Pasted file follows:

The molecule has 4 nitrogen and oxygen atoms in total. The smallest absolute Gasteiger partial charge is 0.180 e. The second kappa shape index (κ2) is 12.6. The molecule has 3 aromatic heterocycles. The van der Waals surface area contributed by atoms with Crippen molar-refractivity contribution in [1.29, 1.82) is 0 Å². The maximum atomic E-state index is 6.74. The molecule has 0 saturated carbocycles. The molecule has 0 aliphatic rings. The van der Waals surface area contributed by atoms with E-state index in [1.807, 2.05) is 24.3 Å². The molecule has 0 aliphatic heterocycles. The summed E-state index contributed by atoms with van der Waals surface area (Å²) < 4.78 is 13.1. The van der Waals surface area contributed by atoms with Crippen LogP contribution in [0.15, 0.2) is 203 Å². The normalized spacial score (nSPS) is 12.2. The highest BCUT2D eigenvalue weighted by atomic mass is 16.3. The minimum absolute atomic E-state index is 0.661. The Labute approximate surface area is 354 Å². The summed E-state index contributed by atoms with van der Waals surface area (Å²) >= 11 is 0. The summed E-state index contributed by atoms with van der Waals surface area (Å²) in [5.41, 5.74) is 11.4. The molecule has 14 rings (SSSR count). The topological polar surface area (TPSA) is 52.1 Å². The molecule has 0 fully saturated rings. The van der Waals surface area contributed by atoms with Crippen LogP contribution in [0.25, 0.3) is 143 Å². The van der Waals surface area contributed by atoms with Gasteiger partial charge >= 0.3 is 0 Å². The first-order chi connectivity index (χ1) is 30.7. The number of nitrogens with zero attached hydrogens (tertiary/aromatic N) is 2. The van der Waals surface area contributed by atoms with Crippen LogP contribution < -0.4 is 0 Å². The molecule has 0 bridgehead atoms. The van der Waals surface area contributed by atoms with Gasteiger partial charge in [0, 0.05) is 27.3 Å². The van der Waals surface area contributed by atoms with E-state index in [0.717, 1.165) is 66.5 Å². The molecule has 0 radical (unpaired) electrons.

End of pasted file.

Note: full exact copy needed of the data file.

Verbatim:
The molecule has 4 nitrogen and oxygen atoms in total. The smallest absolute Gasteiger partial charge is 0.180 e. The second kappa shape index (κ2) is 12.6. The molecule has 3 aromatic heterocycles. The van der Waals surface area contributed by atoms with Crippen molar-refractivity contribution in [1.29, 1.82) is 0 Å². The maximum atomic E-state index is 6.74. The molecule has 0 saturated carbocycles. The molecule has 0 aliphatic rings. The van der Waals surface area contributed by atoms with E-state index in [1.807, 2.05) is 24.3 Å². The molecule has 0 aliphatic heterocycles. The summed E-state index contributed by atoms with van der Waals surface area (Å²) < 4.78 is 13.1. The van der Waals surface area contributed by atoms with Crippen LogP contribution in [0.15, 0.2) is 203 Å². The normalized spacial score (nSPS) is 12.2. The highest BCUT2D eigenvalue weighted by atomic mass is 16.3. The minimum absolute atomic E-state index is 0.661. The Labute approximate surface area is 354 Å². The summed E-state index contributed by atoms with van der Waals surface area (Å²) >= 11 is 0. The summed E-state index contributed by atoms with van der Waals surface area (Å²) in [5.41, 5.74) is 11.4. The molecule has 14 rings (SSSR count). The topological polar surface area (TPSA) is 52.1 Å². The molecule has 0 fully saturated rings. The van der Waals surface area contributed by atoms with Crippen LogP contribution in [0.25, 0.3) is 143 Å². The van der Waals surface area contributed by atoms with Gasteiger partial charge >= 0.3 is 0 Å². The first-order chi connectivity index (χ1) is 30.7. The number of nitrogens with zero attached hydrogens (tertiary/aromatic N) is 2. The van der Waals surface area contributed by atoms with Crippen LogP contribution < -0.4 is 0 Å². The molecule has 0 bridgehead atoms. The van der Waals surface area contributed by atoms with Gasteiger partial charge in [0, 0.05) is 27.3 Å². The van der Waals surface area contributed by atoms with E-state index in [0.717, 1.165) is 66.5 Å². The molecule has 0 radical (unpaired) electrons.